Online dating significantly speeds up relationships compared to real-life romance, new study shows

Average man will say ‘I love you’ after 22 virtual dates, for women it is 30

Richard Jenkins
Wednesday 07 October 2020 15:09 BST
Virtual dates soared by 36 per cent during lockdown
Virtual dates soared by 36 per cent during lockdown (iStock)

Digital daters can tell if they have a connection with someone after just 30 seconds of a video call, a new poll has shown.

Virtual dates soared by 36 per cent during lockdown – with six in 10 single people admitting they enjoy the “new dating normal”. 

One in four will continue to keep up virtual dating even after lockdown fully ends, to screen out non-starters in the search for romance.

The study, commissioned by Virgin Media, also found that in addition to first impressions, virtual dating speeds up relationships on several accounts.

Dating from a desktop takes an average of 60 minutes, compared to 86 minutes in person.

It’s cheaper too, saving single people £18 per date, with the removal of time and cost barriers giving daters more for their money.

Relationship expert Alix Fox, who has teamed up with Virgin to create a how-to guide for online dating, said: “The idea that the average digital dater has just 30 seconds to make a great, but speedy, first impression online might seem intimidating to many.

“Successfully navigating this brave new digital world takes a little extra effort and imagination, but those are qualities that are prized in a partner.” 

The research also found that 55 per cent of 1,000 daters surveyed felt their virtual relationships blossom much faster than they would in person.

And 45 per cent are more likely to make a relationship exclusive if they’ve been on a virtual date.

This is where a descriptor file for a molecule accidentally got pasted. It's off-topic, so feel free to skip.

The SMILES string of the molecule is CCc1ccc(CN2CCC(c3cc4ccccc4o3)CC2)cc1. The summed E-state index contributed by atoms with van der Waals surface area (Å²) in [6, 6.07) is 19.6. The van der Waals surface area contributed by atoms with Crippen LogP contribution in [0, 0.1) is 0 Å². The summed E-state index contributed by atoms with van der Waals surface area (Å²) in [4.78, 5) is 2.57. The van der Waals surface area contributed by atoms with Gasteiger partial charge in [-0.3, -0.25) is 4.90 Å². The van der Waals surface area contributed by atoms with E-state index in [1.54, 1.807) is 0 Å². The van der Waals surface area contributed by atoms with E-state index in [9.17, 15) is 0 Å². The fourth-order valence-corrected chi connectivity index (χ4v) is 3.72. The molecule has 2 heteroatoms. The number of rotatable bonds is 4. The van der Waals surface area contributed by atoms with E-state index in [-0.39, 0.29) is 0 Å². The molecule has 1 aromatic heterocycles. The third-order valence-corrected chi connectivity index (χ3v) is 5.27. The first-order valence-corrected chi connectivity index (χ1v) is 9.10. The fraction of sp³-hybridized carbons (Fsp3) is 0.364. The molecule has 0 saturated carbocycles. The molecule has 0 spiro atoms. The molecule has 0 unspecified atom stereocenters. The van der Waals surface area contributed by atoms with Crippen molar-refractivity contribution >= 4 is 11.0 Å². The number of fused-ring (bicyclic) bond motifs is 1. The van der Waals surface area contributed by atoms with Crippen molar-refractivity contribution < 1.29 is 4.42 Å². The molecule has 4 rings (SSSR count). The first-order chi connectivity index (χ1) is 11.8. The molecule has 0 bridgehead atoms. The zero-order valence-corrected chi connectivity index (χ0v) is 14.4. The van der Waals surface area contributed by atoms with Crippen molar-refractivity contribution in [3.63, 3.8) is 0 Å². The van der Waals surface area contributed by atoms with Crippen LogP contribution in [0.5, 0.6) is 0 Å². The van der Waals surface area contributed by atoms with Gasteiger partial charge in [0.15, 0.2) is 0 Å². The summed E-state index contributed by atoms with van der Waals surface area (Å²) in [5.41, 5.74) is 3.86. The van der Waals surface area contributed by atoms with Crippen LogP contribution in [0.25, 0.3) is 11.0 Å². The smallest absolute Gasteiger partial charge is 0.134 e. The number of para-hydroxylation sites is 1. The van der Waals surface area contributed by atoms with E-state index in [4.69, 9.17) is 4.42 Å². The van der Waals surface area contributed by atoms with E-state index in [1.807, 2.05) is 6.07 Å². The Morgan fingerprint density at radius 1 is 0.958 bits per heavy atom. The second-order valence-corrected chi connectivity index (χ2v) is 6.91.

A third (34 per cent) of single person are also less likely to date multiple people digitally at once than they might have done previously.

But while 44 per cent of men said they’re more likely to delete their dating apps and focus on one potential partner than they would prior to lockdown, just a quarter of women said the same.

And although men would say “I love you” after 22 virtual dates, this went up to 30 for women.

However, the research, carried out via OnePoll, found that progressing to “official” status and maintaining lasting connections online comes with its own etiquette to abide by.

Cyber daters claim to be wooed by their partner taking control of organising the date, arranging the next date before the current one has ended, and suggesting a theme such as cocktails or wine tasting.

But disinterested body language (33 per cent), poor Wi-Fi (16 per cent), eating loudly on camera (16 per cent) and going off camera too often (20 per cent) have been recognised as digital faux pas when it comes to making an impression on-screen.

Ms Fox added: "With a little practice and polish, it’s absolutely possible to make deeply meaningful, valuable, lasting connections online.”


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